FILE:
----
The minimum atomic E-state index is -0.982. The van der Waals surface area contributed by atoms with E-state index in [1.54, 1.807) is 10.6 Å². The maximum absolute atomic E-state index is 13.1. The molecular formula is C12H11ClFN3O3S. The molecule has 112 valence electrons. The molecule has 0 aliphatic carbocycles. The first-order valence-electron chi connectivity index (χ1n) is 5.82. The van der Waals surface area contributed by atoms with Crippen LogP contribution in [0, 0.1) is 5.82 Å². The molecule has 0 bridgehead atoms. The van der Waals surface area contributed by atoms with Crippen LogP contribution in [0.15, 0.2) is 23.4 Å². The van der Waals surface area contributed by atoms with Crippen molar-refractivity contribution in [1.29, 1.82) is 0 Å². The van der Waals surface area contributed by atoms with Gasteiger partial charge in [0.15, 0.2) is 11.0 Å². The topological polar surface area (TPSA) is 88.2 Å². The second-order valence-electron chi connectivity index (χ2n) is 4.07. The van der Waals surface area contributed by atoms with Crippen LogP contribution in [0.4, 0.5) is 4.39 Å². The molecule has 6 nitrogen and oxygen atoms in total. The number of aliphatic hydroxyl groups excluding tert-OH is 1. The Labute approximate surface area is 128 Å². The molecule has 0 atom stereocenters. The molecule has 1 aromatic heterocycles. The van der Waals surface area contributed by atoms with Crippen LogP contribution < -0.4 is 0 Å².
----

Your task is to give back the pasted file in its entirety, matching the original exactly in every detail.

The minimum atomic E-state index is -0.982. The van der Waals surface area contributed by atoms with E-state index in [1.54, 1.807) is 10.6 Å². The maximum absolute atomic E-state index is 13.1. The molecular formula is C12H11ClFN3O3S. The molecule has 112 valence electrons. The molecule has 0 aliphatic carbocycles. The first-order valence-electron chi connectivity index (χ1n) is 5.82. The van der Waals surface area contributed by atoms with Crippen LogP contribution in [0, 0.1) is 5.82 Å². The molecule has 0 bridgehead atoms. The van der Waals surface area contributed by atoms with Crippen LogP contribution in [0.15, 0.2) is 23.4 Å². The van der Waals surface area contributed by atoms with Crippen molar-refractivity contribution in [1.29, 1.82) is 0 Å². The van der Waals surface area contributed by atoms with Gasteiger partial charge in [0.15, 0.2) is 11.0 Å². The topological polar surface area (TPSA) is 88.2 Å². The second-order valence-electron chi connectivity index (χ2n) is 4.07. The van der Waals surface area contributed by atoms with Crippen LogP contribution in [0.4, 0.5) is 4.39 Å². The molecule has 6 nitrogen and oxygen atoms in total. The number of aliphatic hydroxyl groups excluding tert-OH is 1. The Labute approximate surface area is 128 Å². The molecule has 0 atom stereocenters. The molecule has 1 aromatic heterocycles. The van der Waals surface area contributed by atoms with Crippen LogP contribution < -0.4 is 0 Å².